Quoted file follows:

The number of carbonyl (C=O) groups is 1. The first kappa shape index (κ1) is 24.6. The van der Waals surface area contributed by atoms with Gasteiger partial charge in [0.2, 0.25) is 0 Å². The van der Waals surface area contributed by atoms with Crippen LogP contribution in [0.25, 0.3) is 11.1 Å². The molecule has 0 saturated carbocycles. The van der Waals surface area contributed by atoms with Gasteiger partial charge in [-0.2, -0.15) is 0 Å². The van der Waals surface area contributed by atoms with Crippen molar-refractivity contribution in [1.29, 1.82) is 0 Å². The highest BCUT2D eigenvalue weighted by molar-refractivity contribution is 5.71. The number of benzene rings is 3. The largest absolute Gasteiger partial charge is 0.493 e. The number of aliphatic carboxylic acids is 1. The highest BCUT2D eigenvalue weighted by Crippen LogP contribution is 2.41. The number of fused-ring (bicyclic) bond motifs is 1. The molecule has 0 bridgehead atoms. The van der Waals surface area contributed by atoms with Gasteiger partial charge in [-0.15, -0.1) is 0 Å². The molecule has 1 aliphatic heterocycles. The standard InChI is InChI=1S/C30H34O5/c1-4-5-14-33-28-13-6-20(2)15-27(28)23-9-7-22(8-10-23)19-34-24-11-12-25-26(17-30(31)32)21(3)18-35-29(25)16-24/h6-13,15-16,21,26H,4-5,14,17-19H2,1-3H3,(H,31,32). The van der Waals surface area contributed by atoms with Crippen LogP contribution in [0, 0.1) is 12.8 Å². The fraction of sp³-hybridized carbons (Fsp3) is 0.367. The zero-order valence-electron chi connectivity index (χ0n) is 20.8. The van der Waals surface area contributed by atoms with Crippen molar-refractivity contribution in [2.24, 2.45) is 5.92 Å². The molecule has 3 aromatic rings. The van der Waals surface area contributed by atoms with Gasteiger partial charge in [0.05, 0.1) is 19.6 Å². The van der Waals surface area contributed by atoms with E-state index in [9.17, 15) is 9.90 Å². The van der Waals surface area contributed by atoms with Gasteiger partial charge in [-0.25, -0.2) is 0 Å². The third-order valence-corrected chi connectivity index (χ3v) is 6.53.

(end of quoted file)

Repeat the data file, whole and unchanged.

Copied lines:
The number of carbonyl (C=O) groups is 1. The first kappa shape index (κ1) is 24.6. The van der Waals surface area contributed by atoms with Gasteiger partial charge in [0.2, 0.25) is 0 Å². The van der Waals surface area contributed by atoms with Crippen LogP contribution in [0.25, 0.3) is 11.1 Å². The molecule has 0 saturated carbocycles. The van der Waals surface area contributed by atoms with Gasteiger partial charge in [-0.2, -0.15) is 0 Å². The van der Waals surface area contributed by atoms with Crippen molar-refractivity contribution in [1.29, 1.82) is 0 Å². The highest BCUT2D eigenvalue weighted by molar-refractivity contribution is 5.71. The number of benzene rings is 3. The largest absolute Gasteiger partial charge is 0.493 e. The number of aliphatic carboxylic acids is 1. The highest BCUT2D eigenvalue weighted by Crippen LogP contribution is 2.41. The number of fused-ring (bicyclic) bond motifs is 1. The molecule has 0 bridgehead atoms. The van der Waals surface area contributed by atoms with Gasteiger partial charge in [-0.15, -0.1) is 0 Å². The molecule has 1 aliphatic heterocycles. The standard InChI is InChI=1S/C30H34O5/c1-4-5-14-33-28-13-6-20(2)15-27(28)23-9-7-22(8-10-23)19-34-24-11-12-25-26(17-30(31)32)21(3)18-35-29(25)16-24/h6-13,15-16,21,26H,4-5,14,17-19H2,1-3H3,(H,31,32). The van der Waals surface area contributed by atoms with Crippen LogP contribution in [0, 0.1) is 12.8 Å². The fraction of sp³-hybridized carbons (Fsp3) is 0.367. The zero-order valence-electron chi connectivity index (χ0n) is 20.8. The van der Waals surface area contributed by atoms with Crippen molar-refractivity contribution in [2.24, 2.45) is 5.92 Å². The molecule has 3 aromatic rings. The van der Waals surface area contributed by atoms with Gasteiger partial charge in [0.05, 0.1) is 19.6 Å². The van der Waals surface area contributed by atoms with E-state index in [9.17, 15) is 9.90 Å². The van der Waals surface area contributed by atoms with Gasteiger partial charge in [-0.25, -0.2) is 0 Å². The third-order valence-corrected chi connectivity index (χ3v) is 6.53.